6. Bechtold JS, Edwards RT, Naiman RJ. 2003. Biotic versus hydrologic control over seasonal nitrate leaching in a floodplain forest. Biogeochemistry 63:53–72.CrossRefGoogle Scholar
  7. Boomer KB, Weller DE, Jordan TE. 2008. Empirical models based on the universal soil loss equation fail to predict sediment discharges from Chesapeake Bay catchments. J Environ Qual 37:78–89.CrossRefGoogle Scholar
  8. Bridgham SD, Megonigal JP, Keller JK, Bliss NB, Trettin C. 2006. The carbon balance of North American wetlands. Wetlands 26:889–916.CrossRefGoogle Scholar
  9. Bridgham SD, Updegraff K, Pastor J. 1998. Carbon, nitrogen, and phosphorus mineralization in northern wetlands. Ecology 79:1545–61.Google Scholar
  10. Brinson MM. 1988. Strategies for assessing the cumulative effects of wetland alteration on water quality. Environ Manage 12:65562.CrossRefGoogle Scholar
  11. Brunet RC, Astin KB. 2000. A 12-month sediment and nutrient budget in a floodplain reach of the River Adour, Southwest France. Regul River Res Manage 16:267–77.CrossRefGoogle Scholar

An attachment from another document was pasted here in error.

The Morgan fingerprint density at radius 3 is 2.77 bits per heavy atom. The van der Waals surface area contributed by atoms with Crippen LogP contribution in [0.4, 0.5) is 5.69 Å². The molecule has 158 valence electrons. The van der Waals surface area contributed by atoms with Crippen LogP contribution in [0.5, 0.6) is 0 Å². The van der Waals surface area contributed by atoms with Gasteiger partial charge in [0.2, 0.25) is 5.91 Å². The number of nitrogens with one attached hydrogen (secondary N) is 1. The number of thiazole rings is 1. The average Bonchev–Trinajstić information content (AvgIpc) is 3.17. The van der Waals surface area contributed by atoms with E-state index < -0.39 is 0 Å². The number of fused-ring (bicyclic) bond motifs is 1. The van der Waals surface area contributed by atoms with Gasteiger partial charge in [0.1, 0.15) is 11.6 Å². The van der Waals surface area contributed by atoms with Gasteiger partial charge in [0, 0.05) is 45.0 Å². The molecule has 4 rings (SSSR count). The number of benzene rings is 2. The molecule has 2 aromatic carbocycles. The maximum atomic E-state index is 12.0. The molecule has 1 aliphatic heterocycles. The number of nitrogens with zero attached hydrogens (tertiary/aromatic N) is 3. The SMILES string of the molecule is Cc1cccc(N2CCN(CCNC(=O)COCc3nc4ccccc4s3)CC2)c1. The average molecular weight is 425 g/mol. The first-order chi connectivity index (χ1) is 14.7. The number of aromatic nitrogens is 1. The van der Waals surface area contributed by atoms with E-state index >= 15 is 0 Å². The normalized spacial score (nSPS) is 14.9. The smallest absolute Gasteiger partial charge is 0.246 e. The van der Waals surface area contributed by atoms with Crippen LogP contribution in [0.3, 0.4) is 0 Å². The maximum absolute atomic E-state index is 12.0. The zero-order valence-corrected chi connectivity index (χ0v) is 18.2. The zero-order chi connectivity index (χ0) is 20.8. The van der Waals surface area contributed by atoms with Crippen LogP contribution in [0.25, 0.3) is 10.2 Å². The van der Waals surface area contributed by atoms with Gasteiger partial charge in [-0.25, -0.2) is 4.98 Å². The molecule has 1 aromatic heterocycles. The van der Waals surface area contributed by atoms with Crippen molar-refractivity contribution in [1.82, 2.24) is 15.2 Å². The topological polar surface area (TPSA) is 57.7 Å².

12. Clawson RG, Lockaby BG, Rummer B. 2001. Changes in production and nutrient cycling across a wetness gradient within a floodplain forest. Ecosystems 4:126–38.CrossRefGoogle Scholar
  13. Craft CB, Casey WP. 2000. Sediment and nutrient accumulation in floodplain and depressional freshwater wetlands of Georgia, USA. Wetlands 20:323–32.CrossRefGoogle Scholar
  14. Elder JF. 1985. Nitrogen and phosphorus speciation and flux in a large Florida river wetland system. Water Resour Res 21:724–32.CrossRefGoogle Scholar
  15. Gellis AC, Hupp CR, Pavich MJ, Landwehr JM, Banks WSL, Hubbard BE, Langland MJ, Ritchie JC, Reuter JM. 2008. Sources, transport, and storage of sediment at selected sites in the Chesapeake Bay Watershed. U.S. Geological Survey Scientific Investigations Report 2008-5186Google Scholar